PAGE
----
Facility Management and Cleaner Tracking Digitized with Bluetooth

Facility management needs easier access to geolocation data to make cleaning verification fast and reliable. Here’s how technology makes it happen + case study.

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Facility cleaners for a given location have made their rounds, checked each room, noted broken assets, and returned to the office. How can you prove with absolute certainty that they’ve performed each task? More importantly, can managers point to this evidence without spending a small eternity locating and aggregating data? Though these jobs are crucial to all manner of industries, and they’ve been around for many years, data logging in facility management is far from perfect. It’s also anything but optimized.

Find out more about facility cleaning software and time tracking for cleaning services solutions.

Facility management: why data matters?

Reliable data on who has gone where and at what time is crucial to this field, much like employee tracking in general, poor monitoring can lead to anything from confusion to fraud or even tax issues. As government and tax officials can be very unforgiving, it’s important that hours and proof of work be easily recorded and reliably accessible. Simple misrecording can quickly lead to incorrect wage distribution and 401K or tax complications. When your job is managing facilities or employees, tax complications are the last thing you want added to your plate.

In short, there are two main reasons companies invest in better solutions for facility cleaner tracking. Often, their current situation offers:

  • No visibility on whether the cleaner has been in the area to be serviced
  • No visibility on how much time a cleaner has spent and should be invoiced for

Traditional methods in facility management involve lots of pen and paper, but modern solutions are leveraging technology to make it easier for facility workers to clean and go. The general goal is to reduce the amount of time cleaners spend simply recording information. When you’re job is cleaning, the last thing you want added to your plate is paperwork.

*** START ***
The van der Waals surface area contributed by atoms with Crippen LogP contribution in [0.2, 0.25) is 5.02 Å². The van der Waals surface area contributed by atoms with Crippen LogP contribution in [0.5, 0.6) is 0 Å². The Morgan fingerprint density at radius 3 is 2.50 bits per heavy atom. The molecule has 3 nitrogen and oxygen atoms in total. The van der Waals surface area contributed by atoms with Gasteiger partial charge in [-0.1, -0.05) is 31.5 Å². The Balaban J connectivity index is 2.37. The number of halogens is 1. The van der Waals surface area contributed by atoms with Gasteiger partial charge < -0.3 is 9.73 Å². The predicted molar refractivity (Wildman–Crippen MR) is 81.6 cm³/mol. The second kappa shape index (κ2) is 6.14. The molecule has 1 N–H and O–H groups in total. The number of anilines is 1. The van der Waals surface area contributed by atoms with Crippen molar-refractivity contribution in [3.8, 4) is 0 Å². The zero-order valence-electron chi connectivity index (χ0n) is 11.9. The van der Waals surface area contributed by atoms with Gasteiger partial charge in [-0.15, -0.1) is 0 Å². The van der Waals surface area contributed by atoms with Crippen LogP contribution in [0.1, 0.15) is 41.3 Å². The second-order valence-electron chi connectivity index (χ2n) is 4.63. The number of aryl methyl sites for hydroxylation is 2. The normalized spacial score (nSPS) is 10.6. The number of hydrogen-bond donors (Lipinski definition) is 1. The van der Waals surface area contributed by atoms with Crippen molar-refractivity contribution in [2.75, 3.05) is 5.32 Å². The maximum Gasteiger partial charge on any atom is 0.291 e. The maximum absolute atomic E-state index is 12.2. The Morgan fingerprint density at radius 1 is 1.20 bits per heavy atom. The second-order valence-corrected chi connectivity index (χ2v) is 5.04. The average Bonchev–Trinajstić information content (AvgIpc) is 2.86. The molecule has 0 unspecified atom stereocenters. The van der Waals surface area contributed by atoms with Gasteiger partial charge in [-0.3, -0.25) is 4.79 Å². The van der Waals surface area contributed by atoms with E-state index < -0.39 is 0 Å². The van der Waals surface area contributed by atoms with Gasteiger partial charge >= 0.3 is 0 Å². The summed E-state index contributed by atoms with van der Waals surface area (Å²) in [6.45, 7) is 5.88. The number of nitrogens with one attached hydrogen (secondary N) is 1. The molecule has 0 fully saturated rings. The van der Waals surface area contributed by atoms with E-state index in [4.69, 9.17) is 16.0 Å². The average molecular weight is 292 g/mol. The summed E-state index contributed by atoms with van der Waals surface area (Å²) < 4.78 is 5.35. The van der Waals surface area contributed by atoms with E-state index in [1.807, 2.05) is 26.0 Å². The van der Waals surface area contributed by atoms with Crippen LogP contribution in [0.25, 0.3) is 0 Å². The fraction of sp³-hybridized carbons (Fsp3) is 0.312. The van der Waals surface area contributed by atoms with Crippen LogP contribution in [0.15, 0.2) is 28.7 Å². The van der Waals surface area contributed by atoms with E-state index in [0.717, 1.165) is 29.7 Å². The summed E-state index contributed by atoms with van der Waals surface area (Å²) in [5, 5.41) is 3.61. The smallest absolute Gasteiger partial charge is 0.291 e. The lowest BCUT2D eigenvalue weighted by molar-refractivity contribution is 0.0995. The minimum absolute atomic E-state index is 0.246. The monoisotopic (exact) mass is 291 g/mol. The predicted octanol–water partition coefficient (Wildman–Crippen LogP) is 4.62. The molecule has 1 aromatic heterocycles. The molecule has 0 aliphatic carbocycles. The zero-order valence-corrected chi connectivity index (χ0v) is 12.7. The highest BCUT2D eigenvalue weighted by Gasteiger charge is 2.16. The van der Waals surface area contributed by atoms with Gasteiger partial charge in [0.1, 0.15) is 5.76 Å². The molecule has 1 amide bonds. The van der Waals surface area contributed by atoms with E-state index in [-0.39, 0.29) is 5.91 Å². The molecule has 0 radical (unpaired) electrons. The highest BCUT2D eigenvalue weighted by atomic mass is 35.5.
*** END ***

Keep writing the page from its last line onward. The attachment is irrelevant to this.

Popular modern options include:

  • GPS
  • Calling
  • QR
  • Barcodes
  • Bluetooth

Though these are very different forms of communication, they all have one clear factor in common:

Cleaner tracking

Proximity data

The secret ingredient to quickly recording or validating proof of work is geolocation or proximity to that specific workplace. There are many reasons that digital solutions are beating pen-and-paper including absolute certainty that their generated data is reliable.

Rather than having to guess exactly what time a cleaner was in which room or struggling to verify that your team has, in fact, visited a specific location, digital records can instantly show all this information and more. This clarity helps accounting by making hours easier to track. It helps legal teams by reducing mistakes and proving work done. In the end, it even helps the cleaners by making their work easier to record.

So what are my options?

Let’s revisit those common technologies used: GPS, QR, phone calls, and Bluetooth. GPS has been used by consumers and businesses for years to track large-scale movements. Traditional phone calls can be made to a head office to confirm that the worker is on location. QR or barcodes are now being used as a cheap option paired with an app. Finally, Bluetooth is being used to connect the cleaner’s smart device to a location automatically.

GPS: Established, good for long-distance tracking but not for tracking within a building.
Calling: Though calling is a traditional and straight forward method, it isn’t foolproof and makes for time-consuming data entry.
QR and barcodes: This cheap solution using printed codes requires cleaners to actively scan the codes to be registered at each location.
Bluetooth: Uses low-cost beacons installed at specific locations to automatically register cleaners in the area.

How do beacons work in facility management and cleaner tracking?

While there are going to be minor differences from deployment to deployment, many businesses use a single beacon to denote a single area. For example, one beacon is assigned to the second floor employee bathroom in the downtown mall. Another beacon may be the central uptown location’s service desk. Wherever a cleaner needs to work—or wherever employers mark as important locations—there will be a beacon.

When the cleaner enters the space, a specially designed app on their smart phone automatically detects the beacon and logs that information. This data is now digitally stored and can be instantly accessed at a later date, immediately entered into a spreadsheet, or even used to power a response–like an alert–in real time. Because this is difficult to fake or spoof, employers can then show their employee’s proof of work with absolute certainty whenever necessary. That also means automating time sheets and records as needed.

Most notably, this means employees need not fish out their phone and scan a code or call up an office number to confirm their work. They can simply do their job and move on.

Real-world deployments

Where can you find beacons tracking and confirming cleaner movements? On almost every continent, there are already beacons deployed that are helping facility managers automate their confirmation processes. One company, Spotless, uses’s solution to track employees at numerous locations.

Lightouse installed 300 beacons in food courts, stores, and bathrooms across New South Wales and Victoria, Australia. Now Spotless employees can use an Android app to interact with beacons on their routes. On top of this, Spotless also uses analytics to better understand the movement of their employees. Lighthouse has gone on to install hundreds more beacons in the new mall locations serviced by Spotless.

(More on their beacons story here)